E-mail phishing attacks are attempts by criminals to gain access to your personal information. Criminals send spam e-mails hoping for someone to believe their message. These e-mails and websites usually look trustworthy and convincing but any information you enter into them goes directly to the criminal. Here are some ways to avoid phishing:
- Don't click on links within e-mails that ask for your personal information - Fraudsters use these links to lure people to phony websites that look just like the real site of the company, organization or agency they're impersonating. If you follow the instructions and enter your personal information, you'll deliver it directly into the hands of identity thieves. A trustworthy organization will never request sensitive information by email.
- Protect your computer with spam filters, anti-virus and anti-spyware software, a firewall and keep them up to date - A spam filter can help reduce the number of phishing emails you get. Anti-virus software (which scans incoming messages for troublesome files) and anti-spyware software (which looks for programs that have been installed on your computer and track your online activities without your knowledge) can protect you against pharming and other techniques that phishers use. Pharming is an attempt to redirect traffic to another website other than the one you're trying to reach. Firewalls prevent hackers and unauthorized communications from entering your computer - which is especially important if you have a broadband connection. Look for programs that offer automatic updates and take advantage of free patches that manufacturers offer to fix newly discovered problems.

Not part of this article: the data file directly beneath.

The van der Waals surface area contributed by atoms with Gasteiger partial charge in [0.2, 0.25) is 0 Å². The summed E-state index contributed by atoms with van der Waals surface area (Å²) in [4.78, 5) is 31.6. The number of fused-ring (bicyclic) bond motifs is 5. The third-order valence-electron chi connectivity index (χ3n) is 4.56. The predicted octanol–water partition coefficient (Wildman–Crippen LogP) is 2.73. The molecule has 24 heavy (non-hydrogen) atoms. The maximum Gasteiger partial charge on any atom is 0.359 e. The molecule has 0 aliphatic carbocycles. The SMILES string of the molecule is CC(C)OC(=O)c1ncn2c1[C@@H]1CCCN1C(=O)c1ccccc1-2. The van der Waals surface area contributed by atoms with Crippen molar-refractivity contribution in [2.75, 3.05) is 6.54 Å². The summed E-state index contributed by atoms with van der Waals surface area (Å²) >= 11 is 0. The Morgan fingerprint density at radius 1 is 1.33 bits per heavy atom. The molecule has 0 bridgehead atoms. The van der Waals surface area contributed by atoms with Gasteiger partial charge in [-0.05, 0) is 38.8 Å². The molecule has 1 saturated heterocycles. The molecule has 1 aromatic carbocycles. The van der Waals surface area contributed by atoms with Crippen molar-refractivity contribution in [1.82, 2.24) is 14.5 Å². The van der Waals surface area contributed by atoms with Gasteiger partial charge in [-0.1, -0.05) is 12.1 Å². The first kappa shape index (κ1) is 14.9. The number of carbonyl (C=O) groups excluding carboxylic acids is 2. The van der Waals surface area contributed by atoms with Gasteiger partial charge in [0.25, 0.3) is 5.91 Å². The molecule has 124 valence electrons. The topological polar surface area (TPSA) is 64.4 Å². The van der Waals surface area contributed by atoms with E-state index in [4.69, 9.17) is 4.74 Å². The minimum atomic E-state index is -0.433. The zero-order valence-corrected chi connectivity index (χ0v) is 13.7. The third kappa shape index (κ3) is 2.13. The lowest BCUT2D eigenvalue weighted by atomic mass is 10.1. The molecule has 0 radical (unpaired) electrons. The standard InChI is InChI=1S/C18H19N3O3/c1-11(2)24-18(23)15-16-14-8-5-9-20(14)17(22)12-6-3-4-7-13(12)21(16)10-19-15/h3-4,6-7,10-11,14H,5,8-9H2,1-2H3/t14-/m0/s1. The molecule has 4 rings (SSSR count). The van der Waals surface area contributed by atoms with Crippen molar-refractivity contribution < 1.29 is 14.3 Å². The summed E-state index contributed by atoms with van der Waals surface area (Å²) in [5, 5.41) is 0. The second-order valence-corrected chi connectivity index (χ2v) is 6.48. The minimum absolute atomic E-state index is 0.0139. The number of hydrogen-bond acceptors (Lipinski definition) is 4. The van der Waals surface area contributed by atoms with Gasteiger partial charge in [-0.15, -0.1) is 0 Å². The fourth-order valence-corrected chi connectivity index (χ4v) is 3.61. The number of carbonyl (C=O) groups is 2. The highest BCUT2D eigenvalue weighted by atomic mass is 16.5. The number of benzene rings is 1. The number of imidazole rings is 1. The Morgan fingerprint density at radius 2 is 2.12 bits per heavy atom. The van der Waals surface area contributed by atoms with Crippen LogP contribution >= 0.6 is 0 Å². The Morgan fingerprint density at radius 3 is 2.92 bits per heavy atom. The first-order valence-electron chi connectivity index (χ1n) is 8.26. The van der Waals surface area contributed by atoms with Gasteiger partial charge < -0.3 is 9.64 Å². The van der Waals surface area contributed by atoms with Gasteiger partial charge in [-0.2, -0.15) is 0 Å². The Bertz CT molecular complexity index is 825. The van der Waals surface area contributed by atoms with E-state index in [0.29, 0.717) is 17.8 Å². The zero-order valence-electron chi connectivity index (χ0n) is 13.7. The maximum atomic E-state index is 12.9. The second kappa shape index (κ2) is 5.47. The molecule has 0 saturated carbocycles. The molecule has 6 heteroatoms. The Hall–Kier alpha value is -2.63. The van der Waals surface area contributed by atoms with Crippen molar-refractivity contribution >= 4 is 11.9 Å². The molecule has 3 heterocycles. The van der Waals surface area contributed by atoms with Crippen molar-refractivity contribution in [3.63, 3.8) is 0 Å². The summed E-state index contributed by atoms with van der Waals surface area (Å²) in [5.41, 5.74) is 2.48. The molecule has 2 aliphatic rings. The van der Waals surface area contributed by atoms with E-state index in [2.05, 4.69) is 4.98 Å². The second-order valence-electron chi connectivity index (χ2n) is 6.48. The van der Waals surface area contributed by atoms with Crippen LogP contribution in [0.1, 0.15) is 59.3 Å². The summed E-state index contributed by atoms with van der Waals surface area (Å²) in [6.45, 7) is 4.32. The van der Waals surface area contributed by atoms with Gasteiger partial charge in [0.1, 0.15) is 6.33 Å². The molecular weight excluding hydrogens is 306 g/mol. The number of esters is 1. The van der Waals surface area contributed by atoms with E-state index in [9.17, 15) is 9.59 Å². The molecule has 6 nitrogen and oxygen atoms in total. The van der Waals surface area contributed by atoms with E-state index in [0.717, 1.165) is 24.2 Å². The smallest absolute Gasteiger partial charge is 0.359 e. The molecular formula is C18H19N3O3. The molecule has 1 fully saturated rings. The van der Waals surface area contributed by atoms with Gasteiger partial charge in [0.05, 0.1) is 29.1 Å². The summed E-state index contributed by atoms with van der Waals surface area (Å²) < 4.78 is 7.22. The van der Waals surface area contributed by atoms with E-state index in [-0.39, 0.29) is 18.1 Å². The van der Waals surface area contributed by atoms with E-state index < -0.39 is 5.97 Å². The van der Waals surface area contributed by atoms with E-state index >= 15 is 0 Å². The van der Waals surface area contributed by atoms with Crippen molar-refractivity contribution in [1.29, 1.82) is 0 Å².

- If someone contacts you and says you've been a victim of fraud, verify the person's identity before you provide any personal information - Legitimate credit card issuers may contact you if there is an unusual pattern indicating that someone else might be using one of your accounts. Usually they ask only if you made particular transactions; they don't request your account number or other personal information. Law enforcement agencies might also contact you if you've been the victim of fraud. To be safe, ask for the person's name, the name of the agency or company they're with, their telephone number and their address. Get the main number from the phone book, the Internet, or directory assistance, then call to find out if the person is legitimate.
- Act immediately if you believe your information may have been compromised - If you believe you have provided account numbers, PINS, or passwords to a phisher, notify the companies with whom you have the accounts right away. For information about how to put a "fraud alert" on your files at the credit reporting bureaus and other advice for identity theft victims, contact the Federal Trade Commission's ID Theft Clearinghouse, or (877) 438-4338
- Report phishing, whether you're a victim or not - Tell the company or agency that the phisher was impersonating. You can also report the problem to law enforcement agencies through the National Consumer League's Fraud Center. The information you provide helps to stop identity theft.
More than ever, criminals are targeting smaller organizations because more consumers recognize and trust local brands. Be cautious, suspicious and aware of what information e-mails are requesting.
For more information, see how you can Protect Your Computer for unwanted outside sources by taking just a few small steps.